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Tyson profits nearly double

Forecasts beat, its stock surges

By Steve Painter

This article was published November 20, 2012 at 2:48 a.m.

— Tyson Foods Inc. of Springdale reported Monday that it nearly doubled its fourth-quarter earnings over a year ago, even as revenue showed a slight decline.

The world’s largest meat producer reported net income of $185 million, or 51 cents a share. For the same period a year ago, the company reported net income of $95 million, or 26 cents a share.

Analysts surveyed by Thomson Reuters had forecast earnings of 44 cents a share on revenue of $8.48 billion. FactSet’s survey of analysts found a consensus of 47 cents a share.

Tyson’s results pushed its stock price sharply. The stock closed Monday at $18.72 a share, up $1.84 or 10.9 percent on the New York Stock Exchange.

The stock has traded between $14.07 and $21.06 in the past year.

Tyson’s revenue fell slightly from a year ago, to $8.37 billion from $8.4 billion for the previous period.

“Our earnings for the fourth quarter and fiscal year indicate that Tyson Foods is rising above the noise of commodity markets to produce solid, more consistent results,” Donnie Smith, Tyson president and chief executive officer, said in the company’s earnings release.

“It has taken us several years and a lot of work to get to this point, and although there is much more to be done, I believe we have reached a new level of sustainable performance,” he said.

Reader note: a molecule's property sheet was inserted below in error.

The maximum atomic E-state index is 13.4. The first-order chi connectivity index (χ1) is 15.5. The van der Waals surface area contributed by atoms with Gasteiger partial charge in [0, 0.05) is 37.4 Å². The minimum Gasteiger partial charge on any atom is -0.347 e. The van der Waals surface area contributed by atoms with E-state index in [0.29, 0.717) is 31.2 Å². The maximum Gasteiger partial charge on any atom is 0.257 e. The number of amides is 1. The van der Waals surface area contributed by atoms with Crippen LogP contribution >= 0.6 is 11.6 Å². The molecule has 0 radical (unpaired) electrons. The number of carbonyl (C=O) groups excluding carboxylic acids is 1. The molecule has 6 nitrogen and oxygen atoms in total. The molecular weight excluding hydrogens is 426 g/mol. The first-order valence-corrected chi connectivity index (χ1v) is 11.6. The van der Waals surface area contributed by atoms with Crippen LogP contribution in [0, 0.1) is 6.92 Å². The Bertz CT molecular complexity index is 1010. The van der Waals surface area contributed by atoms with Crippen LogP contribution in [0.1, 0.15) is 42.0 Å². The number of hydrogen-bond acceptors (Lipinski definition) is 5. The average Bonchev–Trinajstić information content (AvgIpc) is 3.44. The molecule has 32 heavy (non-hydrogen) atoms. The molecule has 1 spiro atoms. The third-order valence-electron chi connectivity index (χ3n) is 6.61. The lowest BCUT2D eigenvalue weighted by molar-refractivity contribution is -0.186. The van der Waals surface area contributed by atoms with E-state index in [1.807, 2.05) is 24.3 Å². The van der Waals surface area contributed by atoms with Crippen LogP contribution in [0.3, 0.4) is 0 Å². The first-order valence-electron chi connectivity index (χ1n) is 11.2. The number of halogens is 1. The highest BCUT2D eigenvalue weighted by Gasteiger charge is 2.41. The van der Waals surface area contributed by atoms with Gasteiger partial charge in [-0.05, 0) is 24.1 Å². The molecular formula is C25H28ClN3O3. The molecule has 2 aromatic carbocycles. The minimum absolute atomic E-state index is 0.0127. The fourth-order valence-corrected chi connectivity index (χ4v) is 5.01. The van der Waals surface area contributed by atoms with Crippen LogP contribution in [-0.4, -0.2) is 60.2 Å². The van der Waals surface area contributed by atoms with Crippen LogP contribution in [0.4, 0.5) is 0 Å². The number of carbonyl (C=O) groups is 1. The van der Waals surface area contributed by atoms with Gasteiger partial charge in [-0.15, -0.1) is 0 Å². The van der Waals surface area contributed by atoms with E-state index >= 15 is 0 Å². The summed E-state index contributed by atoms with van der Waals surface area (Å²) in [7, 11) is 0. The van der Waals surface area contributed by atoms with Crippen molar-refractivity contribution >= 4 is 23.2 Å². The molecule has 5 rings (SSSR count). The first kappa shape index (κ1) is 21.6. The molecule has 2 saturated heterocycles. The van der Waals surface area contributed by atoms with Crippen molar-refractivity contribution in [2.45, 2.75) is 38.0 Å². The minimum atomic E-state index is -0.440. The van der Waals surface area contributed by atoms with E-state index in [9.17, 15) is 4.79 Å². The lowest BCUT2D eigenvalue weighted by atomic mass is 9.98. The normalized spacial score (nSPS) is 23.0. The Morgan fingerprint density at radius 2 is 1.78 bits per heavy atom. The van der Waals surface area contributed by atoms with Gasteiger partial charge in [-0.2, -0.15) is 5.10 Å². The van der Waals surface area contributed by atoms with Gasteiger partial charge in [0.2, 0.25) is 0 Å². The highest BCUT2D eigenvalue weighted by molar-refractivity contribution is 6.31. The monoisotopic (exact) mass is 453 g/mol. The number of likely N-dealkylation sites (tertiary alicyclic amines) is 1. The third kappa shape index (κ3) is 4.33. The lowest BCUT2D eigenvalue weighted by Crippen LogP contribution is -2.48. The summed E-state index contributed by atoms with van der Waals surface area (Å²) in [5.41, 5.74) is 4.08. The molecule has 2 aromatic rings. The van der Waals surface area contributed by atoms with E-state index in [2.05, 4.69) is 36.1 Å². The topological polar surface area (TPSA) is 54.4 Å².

Sales in the beef and pork sectors declined for the period.

The company’s board of directors declared a 10-cent special dividend and a 25 percent increase in its regular dividend.

Jim Lochner, chief operating officer, said on a conference call that the company was disappointed that the U.S. Environmental Protection Agency has chosen not to ease the rules on renewable fuels which are diverting feed grains to ethanol production. He noted that the worst drought in years had driven grain prices sharply higher.

“For us as a company, we do our best to manage high grain prices, but we will have to price higher to cover costs. We are who we are,” he said.

Asked whether higher beef production costs can be passed on to consumers, Lochner said, “The bottom line is, beef prices will go up.” In addition to the drought, he noted, the nation’s cattle herd is shrinking.

“The fact of it is, the calf crop keeps diminishing,” he said.

Lochner said that when gasoline prices rise above $3.75 a gallon, the company sees an effect on household disposable income and shoppers trade down to chicken from more expensive beef.

He said the company is buying some South American corn to help offset rising price of the domestic corn crop.

Tyson said in its earnings release that higher grain costs could cost the company an additional $600 million in fiscal year 2013 over the just completed fiscal year.

The company expects hog supplies to be flat in the next fiscal year.

Smith said in the earnings release that the 2013 fiscal year “is likely to be to be equally, if not more difficult.”

Zacks Equity Research said in a report that Tyson’s full year adjusted earnings of $1.91 per share beat Zacks’ estimate of $1.76 a share. Zacks has a neutral rating on the stock.

Business, Pages 23 on 11/20/2012

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